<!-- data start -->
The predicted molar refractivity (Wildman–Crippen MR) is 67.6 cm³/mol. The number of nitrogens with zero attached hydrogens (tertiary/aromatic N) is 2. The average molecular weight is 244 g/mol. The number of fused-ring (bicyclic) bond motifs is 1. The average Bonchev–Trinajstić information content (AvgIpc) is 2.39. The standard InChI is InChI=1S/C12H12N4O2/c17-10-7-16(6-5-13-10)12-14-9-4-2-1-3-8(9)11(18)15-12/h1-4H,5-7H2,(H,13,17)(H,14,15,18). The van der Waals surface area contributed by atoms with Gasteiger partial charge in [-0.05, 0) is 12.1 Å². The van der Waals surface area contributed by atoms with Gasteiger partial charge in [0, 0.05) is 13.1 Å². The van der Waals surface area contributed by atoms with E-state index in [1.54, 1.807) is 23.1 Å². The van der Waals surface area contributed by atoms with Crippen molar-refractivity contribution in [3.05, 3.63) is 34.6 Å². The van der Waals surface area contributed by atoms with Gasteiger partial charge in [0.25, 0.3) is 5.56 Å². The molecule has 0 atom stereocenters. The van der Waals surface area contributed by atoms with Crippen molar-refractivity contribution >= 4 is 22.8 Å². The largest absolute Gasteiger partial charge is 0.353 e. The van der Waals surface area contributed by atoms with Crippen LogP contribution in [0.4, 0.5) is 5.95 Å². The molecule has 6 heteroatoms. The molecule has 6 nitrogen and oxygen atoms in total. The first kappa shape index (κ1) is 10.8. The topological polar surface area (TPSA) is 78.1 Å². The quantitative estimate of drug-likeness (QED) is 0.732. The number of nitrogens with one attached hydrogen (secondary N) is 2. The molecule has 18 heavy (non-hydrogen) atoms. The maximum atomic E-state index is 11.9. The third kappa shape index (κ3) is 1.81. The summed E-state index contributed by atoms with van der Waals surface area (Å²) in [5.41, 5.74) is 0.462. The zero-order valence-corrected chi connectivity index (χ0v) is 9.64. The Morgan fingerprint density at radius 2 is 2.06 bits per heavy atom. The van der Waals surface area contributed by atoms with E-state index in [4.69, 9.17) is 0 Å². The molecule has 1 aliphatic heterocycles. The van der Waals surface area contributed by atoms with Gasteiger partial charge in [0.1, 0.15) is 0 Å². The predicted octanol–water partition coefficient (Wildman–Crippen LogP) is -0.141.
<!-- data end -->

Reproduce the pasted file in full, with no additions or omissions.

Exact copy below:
The predicted molar refractivity (Wildman–Crippen MR) is 67.6 cm³/mol. The number of nitrogens with zero attached hydrogens (tertiary/aromatic N) is 2. The average molecular weight is 244 g/mol. The number of fused-ring (bicyclic) bond motifs is 1. The average Bonchev–Trinajstić information content (AvgIpc) is 2.39. The standard InChI is InChI=1S/C12H12N4O2/c17-10-7-16(6-5-13-10)12-14-9-4-2-1-3-8(9)11(18)15-12/h1-4H,5-7H2,(H,13,17)(H,14,15,18). The van der Waals surface area contributed by atoms with Gasteiger partial charge in [-0.05, 0) is 12.1 Å². The van der Waals surface area contributed by atoms with Gasteiger partial charge in [0, 0.05) is 13.1 Å². The van der Waals surface area contributed by atoms with E-state index in [1.54, 1.807) is 23.1 Å². The van der Waals surface area contributed by atoms with Crippen molar-refractivity contribution in [3.05, 3.63) is 34.6 Å². The van der Waals surface area contributed by atoms with Gasteiger partial charge in [0.25, 0.3) is 5.56 Å². The molecule has 0 atom stereocenters. The van der Waals surface area contributed by atoms with Crippen molar-refractivity contribution >= 4 is 22.8 Å². The largest absolute Gasteiger partial charge is 0.353 e. The van der Waals surface area contributed by atoms with Crippen LogP contribution in [0.4, 0.5) is 5.95 Å². The molecule has 6 heteroatoms. The molecule has 6 nitrogen and oxygen atoms in total. The first kappa shape index (κ1) is 10.8. The topological polar surface area (TPSA) is 78.1 Å². The quantitative estimate of drug-likeness (QED) is 0.732. The number of nitrogens with one attached hydrogen (secondary N) is 2. The molecule has 18 heavy (non-hydrogen) atoms. The maximum atomic E-state index is 11.9. The third kappa shape index (κ3) is 1.81. The summed E-state index contributed by atoms with van der Waals surface area (Å²) in [5.41, 5.74) is 0.462. The zero-order valence-corrected chi connectivity index (χ0v) is 9.64. The Morgan fingerprint density at radius 2 is 2.06 bits per heavy atom. The van der Waals surface area contributed by atoms with E-state index in [4.69, 9.17) is 0 Å². The molecule has 1 aliphatic heterocycles. The van der Waals surface area contributed by atoms with Gasteiger partial charge in [0.1, 0.15) is 0 Å². The predicted octanol–water partition coefficient (Wildman–Crippen LogP) is -0.141.